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Denver County Court

What Happens At Trial

A prosecutor will be present at both Court Trials and Jury Trials. The defendant may hire an attorney to represent him or her, or one may be appointed if the defendant cannot afford an attorney. The defendant can also choose to represent themselves.

If the case is scheduled for a Jury Trial, the first step is choosing the Jury. The process for choosing a jury is called “voir dire”. During the process both sides ask questions of the potential jurors to make sure the jurors will be fair and impartial.

During the trial both sides can:

When the case is called, the defendant and their attorney should step to the counsel table. The Judge will ask if either side has an opening statement. The prosecution will go first, then the defendant or their attorney.

The prosecutor will present their case first by calling witnesses. After each witness testifies, the Judge will ask the defendant or the defendant’s attorney if they want to cross-examine the witness. This means the defendant or his/her attorney can ask the witness questions about matters brought up in the witness’s testimony and other related matters concerning the case. It does not mean introducing defense testimony at that time.

After hearing the prosecution witness testimony, the defendant may want to waive the right to remain silent by testifying to their version of the facts in their defense. If the defendant chooses to testify, they may be asked questions (cross-examination) on matters they brought up in their testimony. The defense may also call witnesses on the defendant’s behalf and present evidence such as photographs, charts, or other written material.

After all witnesses have testified, the Judge will ask if either side wishes to make a closing statement. The prosecutor goes first, then the defense. The prosecutor is then given the opportunity to make a final statement.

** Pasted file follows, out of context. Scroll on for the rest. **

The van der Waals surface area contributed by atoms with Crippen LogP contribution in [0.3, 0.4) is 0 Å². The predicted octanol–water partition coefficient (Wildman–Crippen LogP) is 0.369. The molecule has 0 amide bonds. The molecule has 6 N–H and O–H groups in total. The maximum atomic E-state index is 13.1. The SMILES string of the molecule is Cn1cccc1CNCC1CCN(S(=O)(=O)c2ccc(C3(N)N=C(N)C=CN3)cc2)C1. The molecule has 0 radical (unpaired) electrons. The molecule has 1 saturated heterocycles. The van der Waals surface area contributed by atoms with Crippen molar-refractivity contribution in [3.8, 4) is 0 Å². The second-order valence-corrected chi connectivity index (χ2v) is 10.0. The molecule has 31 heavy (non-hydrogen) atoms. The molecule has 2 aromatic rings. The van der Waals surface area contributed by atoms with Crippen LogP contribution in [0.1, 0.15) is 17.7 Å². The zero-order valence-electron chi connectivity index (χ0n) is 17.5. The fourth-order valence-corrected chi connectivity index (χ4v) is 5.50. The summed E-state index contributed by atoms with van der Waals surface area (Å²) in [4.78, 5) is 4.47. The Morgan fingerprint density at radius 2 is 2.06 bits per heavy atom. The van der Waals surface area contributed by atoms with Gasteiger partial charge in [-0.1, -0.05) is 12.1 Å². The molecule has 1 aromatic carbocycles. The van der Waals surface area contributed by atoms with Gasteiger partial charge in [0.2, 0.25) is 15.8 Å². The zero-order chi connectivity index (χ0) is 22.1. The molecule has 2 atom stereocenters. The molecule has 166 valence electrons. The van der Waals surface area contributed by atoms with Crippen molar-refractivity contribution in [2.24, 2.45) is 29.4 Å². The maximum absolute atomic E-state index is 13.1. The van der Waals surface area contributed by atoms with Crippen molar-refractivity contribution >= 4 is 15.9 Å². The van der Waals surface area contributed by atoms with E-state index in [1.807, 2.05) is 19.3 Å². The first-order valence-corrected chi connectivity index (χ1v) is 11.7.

Defendants representing themselves should come to trial prepared. They should:

  • Understand the charges (violation) against them. Defendants can read the charges in the Denver Revised Municipal Code (D.R.M.C.) or the Colorado Revised Statutes (C.R.S.).
  • Prepare a list of questions to ask witnesses and the prosecution witnesses during cross-examination.
  • Bring evidence they want to give to the Judge or Jury.
  • Subpoena witnesses if they want to require someone to come to court to testify and bring documents. Online subpoenas are free of charge; however, serving the subpoenas is at the defendant’s responsibility.

In some cases, the Judge or Jury may find the defendant not guilty, this is called an “acquittal.” The defendant can never be tried again for the same crime. This is called “double jeopardy.” A finding of not guilty is not the same as a finding of innocence. It simply means that the Judge or Jury was not convinced that the defendant was guilty beyond a reasonable doubt. The arrest will still show on the defendant’s record, along with the acquittal. If a defendant was wrongfully arrested and charged, and he or she wants the arrest removed from his or her record, the steps necessary are outlined in the Cleaning Up Your Record section of this website.

If the defendant is found guilty, the defendant will be sentenced.

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